We know how important it is to maintain the integrity of the Klout Score, so we closely monitor activity across the signals we measure for inauthentic behaviors. The Score will continue to evolve and improve as we add more networks and more signals.

Here are some of the top signals we measure by network:

  • Facebook
    • Mentions: A mention of your name in a post indicates an effort to engage with you directly.
    • Likes: The simplest action that shows engagement with the content you create.
    • Comments: As a reaction to content you share, comments also reflect direct engagement by your network.
    • Subscribers: Subscriber count is a more persistent measure of influence that grows over time.
    • Wall Posts: Posts to your wall indicate both influence and engagement.
    • Friends: Friend count measures the reach of your network but is less important than how your network engages with your content.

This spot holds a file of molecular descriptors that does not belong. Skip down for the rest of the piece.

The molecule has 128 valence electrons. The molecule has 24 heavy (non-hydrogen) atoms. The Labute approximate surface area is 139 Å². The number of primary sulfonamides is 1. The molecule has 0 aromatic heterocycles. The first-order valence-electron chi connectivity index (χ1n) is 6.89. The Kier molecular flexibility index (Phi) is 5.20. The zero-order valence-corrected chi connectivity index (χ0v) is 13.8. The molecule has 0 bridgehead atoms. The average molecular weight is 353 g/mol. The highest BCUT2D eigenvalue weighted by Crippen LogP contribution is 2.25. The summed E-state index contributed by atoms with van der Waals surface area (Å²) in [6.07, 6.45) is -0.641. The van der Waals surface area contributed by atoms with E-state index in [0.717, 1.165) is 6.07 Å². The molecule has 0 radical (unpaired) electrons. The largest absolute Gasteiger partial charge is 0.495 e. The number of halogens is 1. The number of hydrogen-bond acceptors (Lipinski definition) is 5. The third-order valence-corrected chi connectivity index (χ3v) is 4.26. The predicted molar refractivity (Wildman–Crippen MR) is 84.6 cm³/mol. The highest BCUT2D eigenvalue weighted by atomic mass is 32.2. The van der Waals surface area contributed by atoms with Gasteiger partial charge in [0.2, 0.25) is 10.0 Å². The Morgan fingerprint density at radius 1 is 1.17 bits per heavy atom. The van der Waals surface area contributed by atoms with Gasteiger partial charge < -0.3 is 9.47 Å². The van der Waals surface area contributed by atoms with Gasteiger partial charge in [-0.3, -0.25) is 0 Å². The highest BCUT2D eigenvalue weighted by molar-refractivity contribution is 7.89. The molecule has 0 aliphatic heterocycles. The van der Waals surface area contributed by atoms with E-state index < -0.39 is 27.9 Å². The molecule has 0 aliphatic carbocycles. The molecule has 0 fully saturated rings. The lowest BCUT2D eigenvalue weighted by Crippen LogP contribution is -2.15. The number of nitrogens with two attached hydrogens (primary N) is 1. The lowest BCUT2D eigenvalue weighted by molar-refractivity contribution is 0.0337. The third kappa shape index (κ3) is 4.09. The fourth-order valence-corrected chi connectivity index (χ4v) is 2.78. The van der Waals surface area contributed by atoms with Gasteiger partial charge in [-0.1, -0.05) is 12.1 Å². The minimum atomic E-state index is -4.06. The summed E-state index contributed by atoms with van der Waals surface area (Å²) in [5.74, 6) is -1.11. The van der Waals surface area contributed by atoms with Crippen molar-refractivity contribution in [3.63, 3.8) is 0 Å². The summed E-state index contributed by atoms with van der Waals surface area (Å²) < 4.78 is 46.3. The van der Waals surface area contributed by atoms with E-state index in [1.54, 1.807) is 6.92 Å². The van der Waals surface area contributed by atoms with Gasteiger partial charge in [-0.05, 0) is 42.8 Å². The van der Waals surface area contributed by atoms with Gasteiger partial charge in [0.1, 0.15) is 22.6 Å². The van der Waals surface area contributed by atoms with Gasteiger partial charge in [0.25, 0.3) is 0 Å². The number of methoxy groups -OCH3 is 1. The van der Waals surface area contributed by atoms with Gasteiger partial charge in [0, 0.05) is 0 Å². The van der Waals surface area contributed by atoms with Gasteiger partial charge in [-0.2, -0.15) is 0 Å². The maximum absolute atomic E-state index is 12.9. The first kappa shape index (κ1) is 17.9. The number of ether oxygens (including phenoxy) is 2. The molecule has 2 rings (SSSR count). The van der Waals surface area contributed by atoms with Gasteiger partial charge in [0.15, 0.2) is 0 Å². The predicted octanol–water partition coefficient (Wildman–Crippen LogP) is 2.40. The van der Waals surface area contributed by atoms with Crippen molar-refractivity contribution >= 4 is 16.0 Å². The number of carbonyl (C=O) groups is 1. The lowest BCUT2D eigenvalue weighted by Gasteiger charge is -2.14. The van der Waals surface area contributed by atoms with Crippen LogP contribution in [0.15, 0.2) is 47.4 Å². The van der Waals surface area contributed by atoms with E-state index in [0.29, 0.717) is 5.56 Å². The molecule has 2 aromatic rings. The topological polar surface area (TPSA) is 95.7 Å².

• Twitter
    • Retweets: Retweets increase your influence by exposing your content to extended follower networks.
    • Mentions: People seeking your attention by mentioning you is a strong signal of influence. We also take into account the differences in types of mentions, including “via” and “cc.”
    • List Memberships: Being included on lists curated by other users demonstrates your areas of influence.
    • Followers: Follower count is one factor in your Score, but we heavily favor engagement over size of audience.
    • Replies: Replies show that you are consistently engaging your network with quality content.
  • Google+